SCIENTISTS are claiming air pollution may be responsible for nearly 40 per cent of childhood asthma cases in Bradford following recent studies.

International scientists used computer simulations to assess the impact of exposure to irritant gases called nitrogen oxides in the city.

They found that up to 38 per cent of all annual cases of childhood asthma in Bradford may be attributable to air pollution.

Pollution from road vehicles alone was linked to 24 per cent of cases.

Dr Haneen Khreis, who led the research while working at the University of Leeds’ Institute for Transport Studies, said: “Overall rates of childhood asthma cases in Bradford are higher than the national average as were emergency hospital admissions for asthmatic children under 16 years of age.

“Traffic-related air pollution is a real concern to the community.

“Our team’s previous research has shown that children exposed to high levels of traffic-related air pollution have a higher risk of developing asthma.

“Quantifying the number of childhood asthma cases that are directly attributable to traffic-related air pollution has not been done in the past and as we show now, a significant portion of cases is largely preventable.”

Councillor Brendan Stubbs (Lib Deb, Eccleshill,) who sits on the environment and waste management overview and scrutiny committee said he was not surprised by the figures.

“This very study is the reason I have been lobbying for “no idling” zones outside schools, medical centres, hospitals and play areas across the district.

“I brought a motion to full council in January asking these to be brought into force but a Labour amendment was passed stating it would cost too much money and they were instead carrying out investigations.

“The council really has to start taking action. Children are right down at the level of the exhausts and the proof is there that they are causing serious health issues.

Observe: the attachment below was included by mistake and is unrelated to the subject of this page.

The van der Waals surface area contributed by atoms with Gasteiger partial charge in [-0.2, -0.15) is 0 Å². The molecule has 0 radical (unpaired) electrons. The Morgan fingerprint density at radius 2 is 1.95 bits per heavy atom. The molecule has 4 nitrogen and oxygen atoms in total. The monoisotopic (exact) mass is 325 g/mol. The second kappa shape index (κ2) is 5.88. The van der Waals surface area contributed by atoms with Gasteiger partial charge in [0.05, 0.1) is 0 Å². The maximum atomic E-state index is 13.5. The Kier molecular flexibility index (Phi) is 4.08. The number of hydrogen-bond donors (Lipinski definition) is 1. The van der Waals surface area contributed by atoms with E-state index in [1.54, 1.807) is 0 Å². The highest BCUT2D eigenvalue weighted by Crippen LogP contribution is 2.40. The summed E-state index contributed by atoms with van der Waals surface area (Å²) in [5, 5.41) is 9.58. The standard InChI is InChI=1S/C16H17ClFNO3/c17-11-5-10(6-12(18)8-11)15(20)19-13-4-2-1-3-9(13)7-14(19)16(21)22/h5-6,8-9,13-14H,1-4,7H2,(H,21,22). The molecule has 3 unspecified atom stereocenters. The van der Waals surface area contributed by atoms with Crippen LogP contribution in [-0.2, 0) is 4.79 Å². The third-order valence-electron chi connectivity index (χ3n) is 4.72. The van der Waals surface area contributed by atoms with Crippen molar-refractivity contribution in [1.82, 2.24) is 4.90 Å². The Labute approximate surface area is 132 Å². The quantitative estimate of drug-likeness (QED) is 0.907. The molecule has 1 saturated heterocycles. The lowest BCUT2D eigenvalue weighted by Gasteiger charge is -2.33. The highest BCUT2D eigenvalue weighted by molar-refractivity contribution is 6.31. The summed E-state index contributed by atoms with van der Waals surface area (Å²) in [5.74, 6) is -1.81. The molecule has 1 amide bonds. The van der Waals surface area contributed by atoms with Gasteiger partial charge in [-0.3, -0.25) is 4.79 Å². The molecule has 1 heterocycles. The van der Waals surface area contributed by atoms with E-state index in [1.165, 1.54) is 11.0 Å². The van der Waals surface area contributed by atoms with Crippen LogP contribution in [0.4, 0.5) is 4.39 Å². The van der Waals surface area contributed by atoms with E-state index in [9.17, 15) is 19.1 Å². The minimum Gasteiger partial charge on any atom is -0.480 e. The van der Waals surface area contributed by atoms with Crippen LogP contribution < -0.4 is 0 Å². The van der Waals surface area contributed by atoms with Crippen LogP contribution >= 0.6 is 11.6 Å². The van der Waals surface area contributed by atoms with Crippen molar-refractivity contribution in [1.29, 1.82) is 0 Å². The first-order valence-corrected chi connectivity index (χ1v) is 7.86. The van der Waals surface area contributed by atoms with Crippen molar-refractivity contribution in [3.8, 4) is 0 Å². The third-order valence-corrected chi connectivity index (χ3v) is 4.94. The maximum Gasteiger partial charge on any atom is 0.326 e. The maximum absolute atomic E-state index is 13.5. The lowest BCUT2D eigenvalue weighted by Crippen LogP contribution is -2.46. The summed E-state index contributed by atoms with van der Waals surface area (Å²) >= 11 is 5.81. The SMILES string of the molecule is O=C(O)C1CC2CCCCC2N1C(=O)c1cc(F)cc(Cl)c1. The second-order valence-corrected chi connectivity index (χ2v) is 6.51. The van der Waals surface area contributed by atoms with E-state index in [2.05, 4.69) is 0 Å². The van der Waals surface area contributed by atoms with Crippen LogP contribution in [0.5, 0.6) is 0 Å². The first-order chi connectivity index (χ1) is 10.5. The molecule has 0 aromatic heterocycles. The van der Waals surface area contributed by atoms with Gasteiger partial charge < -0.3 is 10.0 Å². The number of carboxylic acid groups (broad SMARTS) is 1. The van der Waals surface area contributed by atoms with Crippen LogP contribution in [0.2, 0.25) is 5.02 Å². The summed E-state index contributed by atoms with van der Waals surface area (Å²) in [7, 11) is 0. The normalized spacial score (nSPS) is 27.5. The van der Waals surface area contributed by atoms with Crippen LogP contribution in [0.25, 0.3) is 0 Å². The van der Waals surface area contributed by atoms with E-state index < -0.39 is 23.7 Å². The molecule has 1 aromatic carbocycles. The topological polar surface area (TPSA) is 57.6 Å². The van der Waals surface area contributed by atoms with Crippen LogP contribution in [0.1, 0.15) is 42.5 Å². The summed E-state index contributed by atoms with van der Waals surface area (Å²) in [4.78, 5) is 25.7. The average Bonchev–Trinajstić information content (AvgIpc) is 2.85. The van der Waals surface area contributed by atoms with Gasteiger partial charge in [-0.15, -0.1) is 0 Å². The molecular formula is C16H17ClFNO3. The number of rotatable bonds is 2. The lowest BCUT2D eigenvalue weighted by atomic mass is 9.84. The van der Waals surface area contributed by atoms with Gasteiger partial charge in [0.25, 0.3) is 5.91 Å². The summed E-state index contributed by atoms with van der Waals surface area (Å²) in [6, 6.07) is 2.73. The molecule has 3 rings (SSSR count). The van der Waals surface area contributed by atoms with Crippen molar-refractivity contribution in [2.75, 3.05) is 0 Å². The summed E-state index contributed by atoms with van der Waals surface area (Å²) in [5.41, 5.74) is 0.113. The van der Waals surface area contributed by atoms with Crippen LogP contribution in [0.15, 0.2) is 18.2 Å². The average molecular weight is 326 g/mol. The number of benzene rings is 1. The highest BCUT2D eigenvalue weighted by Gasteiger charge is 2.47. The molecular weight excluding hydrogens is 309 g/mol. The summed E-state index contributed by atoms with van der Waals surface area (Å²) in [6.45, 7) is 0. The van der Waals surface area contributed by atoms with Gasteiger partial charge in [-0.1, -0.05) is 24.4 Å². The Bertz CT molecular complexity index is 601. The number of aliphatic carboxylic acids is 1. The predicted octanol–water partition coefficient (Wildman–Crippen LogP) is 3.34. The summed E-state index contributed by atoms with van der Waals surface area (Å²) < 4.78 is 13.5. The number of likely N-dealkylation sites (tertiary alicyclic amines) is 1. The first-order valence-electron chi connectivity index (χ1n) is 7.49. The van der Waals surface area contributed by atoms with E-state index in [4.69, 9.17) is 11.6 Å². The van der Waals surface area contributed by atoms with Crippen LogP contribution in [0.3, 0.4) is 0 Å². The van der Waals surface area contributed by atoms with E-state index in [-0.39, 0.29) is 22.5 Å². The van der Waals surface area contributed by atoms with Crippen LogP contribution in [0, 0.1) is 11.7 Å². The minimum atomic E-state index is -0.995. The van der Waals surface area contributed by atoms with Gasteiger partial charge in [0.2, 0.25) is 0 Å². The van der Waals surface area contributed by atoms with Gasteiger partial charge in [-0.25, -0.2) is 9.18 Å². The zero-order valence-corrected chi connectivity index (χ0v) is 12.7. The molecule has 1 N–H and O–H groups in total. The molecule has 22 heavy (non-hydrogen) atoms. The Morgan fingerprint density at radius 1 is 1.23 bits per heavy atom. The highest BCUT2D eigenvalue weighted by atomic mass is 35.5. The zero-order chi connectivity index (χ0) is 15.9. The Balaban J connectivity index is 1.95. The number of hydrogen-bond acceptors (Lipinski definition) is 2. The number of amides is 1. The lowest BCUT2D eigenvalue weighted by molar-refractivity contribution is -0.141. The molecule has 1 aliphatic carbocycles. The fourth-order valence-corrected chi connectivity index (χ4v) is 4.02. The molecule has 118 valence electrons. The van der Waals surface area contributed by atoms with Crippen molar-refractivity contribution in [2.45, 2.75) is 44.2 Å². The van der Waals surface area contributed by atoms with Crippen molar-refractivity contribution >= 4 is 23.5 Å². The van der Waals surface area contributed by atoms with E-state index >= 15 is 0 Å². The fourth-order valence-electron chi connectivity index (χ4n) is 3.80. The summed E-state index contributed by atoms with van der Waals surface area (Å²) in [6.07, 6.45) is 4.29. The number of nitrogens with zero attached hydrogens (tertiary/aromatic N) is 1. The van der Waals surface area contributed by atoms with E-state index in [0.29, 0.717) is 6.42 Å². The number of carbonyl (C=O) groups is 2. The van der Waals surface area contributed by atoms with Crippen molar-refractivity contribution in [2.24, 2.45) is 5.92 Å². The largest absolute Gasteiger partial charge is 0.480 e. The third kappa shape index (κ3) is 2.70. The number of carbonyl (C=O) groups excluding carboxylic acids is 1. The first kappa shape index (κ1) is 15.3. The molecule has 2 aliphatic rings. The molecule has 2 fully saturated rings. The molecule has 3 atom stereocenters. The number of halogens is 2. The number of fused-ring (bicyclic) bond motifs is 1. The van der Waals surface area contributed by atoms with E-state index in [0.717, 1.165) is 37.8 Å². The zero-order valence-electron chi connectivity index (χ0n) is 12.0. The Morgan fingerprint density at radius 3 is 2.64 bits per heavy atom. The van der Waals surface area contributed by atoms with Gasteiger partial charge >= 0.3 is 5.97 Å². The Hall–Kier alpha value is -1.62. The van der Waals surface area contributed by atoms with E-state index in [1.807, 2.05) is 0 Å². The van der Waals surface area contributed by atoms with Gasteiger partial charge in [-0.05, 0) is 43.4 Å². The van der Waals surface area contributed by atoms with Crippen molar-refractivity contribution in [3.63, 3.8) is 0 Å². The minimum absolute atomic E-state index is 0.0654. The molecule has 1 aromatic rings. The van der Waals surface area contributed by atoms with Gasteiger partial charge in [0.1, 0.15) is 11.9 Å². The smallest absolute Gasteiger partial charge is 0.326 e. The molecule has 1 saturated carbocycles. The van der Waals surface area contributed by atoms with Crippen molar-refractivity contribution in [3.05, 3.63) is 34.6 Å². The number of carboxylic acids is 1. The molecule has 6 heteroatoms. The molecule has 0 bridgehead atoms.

“The evidence is stacking up and I will certainly keep pushing for something to be done.”

Simon Bowens, Yorkshire and Humber Friends of the Earth campaigner said: “Bradford’s rates of childhood asthma are a chilling reminder that air pollution is a public health crisis, and it is our children that are bearing the brunt of it.

“As road traffic is a major source of air pollution we need to see measures urgently put in place to help people out of private cars and into cleaner alternatives.”

A Bradford Council spokesperson said: “Bradford Council has led the way on taking action to improve air quality in our district.  We were one of the first local authorities to adopt a Low Emission Strategy in 2013 and we led on the creation of a West Yorkshire Low Emission Strategy in 2016.

“Our work has included investment in sustainable transport measures, enabling more people to walk, cycle or use public transport.

“Through planning guidance we have required electric vehicle charging points to be included in all new housing and business developments, with more than 5,000 charging points included in planning permissions over the past five years.

“We are also taking steps to reduce emissions from vehicles. In 2014, 25 buses, 11 operating in the city centre and 14 on the Manningham Lane corridor were successfully retrofitted. Retrofitted buses show a real world 95 per cent reduction in Nitrogen oxide emissions.

“We have also been part of a successful joint bid through West Yorkshire Combined Authority which will see another 62 buses retrofitted around Bradford’s Inner Ring Road.

“There is also an on-going study looking at how taxi emissions in the district can be reduced”.

The West Yorkshire Low Emissions Strategy, 2016 to 2021, developed through collaboration between local authorities of Bradford, Calderdale, Kirklees, Leeds and Wakefield, alongside the West Yorkshire Combined Authority and Public Health England, aims to tackle improving air quality throughout West Yorkshire by developing individual air quality actions plans for air quality management areas and make annual reports.

In the scientific study out today, computer models allowed the team to chart how much air pollution was present in Bradford and how much of it could be traced to road traffic.

The findings, reported in the journal Environment International, shed light on the reasons why rates of childhood asthma have soared in the UK since the 1950s.

Britain has one of the highest rates of childhood asthma in the world, with an estimated one in 11 children suffering from the lung condition.

Professor John Wright, director of the Bradford Institute for Health Research, said: “This important study adds to the overwhelming evidence that air pollution is harming our children.

“The good news is that we can all save lives by driving less and using cleaner fuels.”

Major sources of air pollution in the Bradford area include traffic, industry, domestic and commercial heating, and to a lesser extent diesel trains and aircraft, said the researchers.